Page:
Spoiler Alert: There’s no tinkers or tailors in this movie.
Tinker Tailor Soldier Spy is a film about lies. It is an incredibly slow, subtle and grim depiction of cold-war paranoia and mistrust, told from the perspective of a veteran spy investigating the very people he should trust. It’s very British and very old-fashioned, but both lend themselves perfectly to the 60s setting and the classic feel.
Oldman’s performance is so quiet that you could miss it if you blinked. Besides a standout scene in which he describes a meeting with the enemy, his performance is reserved and powerful, expressing a life-long weariness and a stubborn determination through Smiley’s slow, deliberate dialogue.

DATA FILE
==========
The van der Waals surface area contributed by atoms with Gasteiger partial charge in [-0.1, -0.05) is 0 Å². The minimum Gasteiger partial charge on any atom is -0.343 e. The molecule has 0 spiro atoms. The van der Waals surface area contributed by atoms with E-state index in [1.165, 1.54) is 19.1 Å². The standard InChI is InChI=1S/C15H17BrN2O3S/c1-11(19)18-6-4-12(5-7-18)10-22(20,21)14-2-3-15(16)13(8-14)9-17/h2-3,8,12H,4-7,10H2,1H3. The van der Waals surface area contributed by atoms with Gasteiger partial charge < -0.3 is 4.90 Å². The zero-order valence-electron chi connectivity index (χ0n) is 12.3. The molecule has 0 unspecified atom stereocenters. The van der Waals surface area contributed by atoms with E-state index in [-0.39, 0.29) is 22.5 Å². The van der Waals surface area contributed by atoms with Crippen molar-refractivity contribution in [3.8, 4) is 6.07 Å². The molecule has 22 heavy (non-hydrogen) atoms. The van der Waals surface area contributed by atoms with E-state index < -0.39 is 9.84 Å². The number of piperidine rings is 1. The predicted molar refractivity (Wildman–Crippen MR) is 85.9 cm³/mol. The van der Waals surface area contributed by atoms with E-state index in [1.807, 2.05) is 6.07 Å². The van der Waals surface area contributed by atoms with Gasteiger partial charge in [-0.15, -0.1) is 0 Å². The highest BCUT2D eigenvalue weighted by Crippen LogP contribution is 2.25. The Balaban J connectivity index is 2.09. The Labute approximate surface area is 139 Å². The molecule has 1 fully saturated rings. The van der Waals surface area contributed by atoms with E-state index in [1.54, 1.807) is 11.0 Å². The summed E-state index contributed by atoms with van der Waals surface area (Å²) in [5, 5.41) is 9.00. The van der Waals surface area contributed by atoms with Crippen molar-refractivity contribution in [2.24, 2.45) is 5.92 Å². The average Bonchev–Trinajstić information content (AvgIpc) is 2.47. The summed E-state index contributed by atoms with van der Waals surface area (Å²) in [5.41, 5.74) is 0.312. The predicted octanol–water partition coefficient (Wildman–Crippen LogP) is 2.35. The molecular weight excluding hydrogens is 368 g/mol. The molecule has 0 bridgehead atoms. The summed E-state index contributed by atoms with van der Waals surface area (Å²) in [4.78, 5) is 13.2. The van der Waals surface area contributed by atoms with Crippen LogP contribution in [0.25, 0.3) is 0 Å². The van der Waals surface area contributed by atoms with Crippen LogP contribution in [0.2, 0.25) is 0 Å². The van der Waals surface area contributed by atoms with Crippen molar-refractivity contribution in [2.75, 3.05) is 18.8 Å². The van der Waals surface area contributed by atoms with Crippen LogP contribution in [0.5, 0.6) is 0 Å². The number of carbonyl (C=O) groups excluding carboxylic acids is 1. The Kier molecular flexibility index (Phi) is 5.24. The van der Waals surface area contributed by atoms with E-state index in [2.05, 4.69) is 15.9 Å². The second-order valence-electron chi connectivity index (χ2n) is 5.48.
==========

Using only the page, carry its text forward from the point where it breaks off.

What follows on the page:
Oldman is backed up by the kind of “Best of British” ensemble cast that would rival a Harry Potter movie; Colin Firth, Mark Strong, John Hurt and two amazing performances from Tom Hardy and Benedict Cumberbatch, proving them both as major talents-to-be.
Even Trig from only fools and horses shows up.
Tinker Tailor is one of those movies that’s more about what’s not said than what is said. The audience must work hard to read between the lines and interpret subtle looks and glances. It’s a rare and rewarding experience, but one that’s probably not to everyone’s liking. Out of a spot survey of the five of us who ventured to the cinema, 40% said it was brilliant and 60% said it was one of the worst films they’d ever seen. Tinker Tailor is undoubtedly slow-moving and decidedly grim and grey, so it definitely isn’t a fun, throwaway Friday evening flick.
What it definitely is, is a beautifully directed study of the permeating sense of mistrust and duplicity that existed in cold war Britain and the solitary nature of a job in which your primary assets are treachery and lies.
FOUR AND A HALF STARS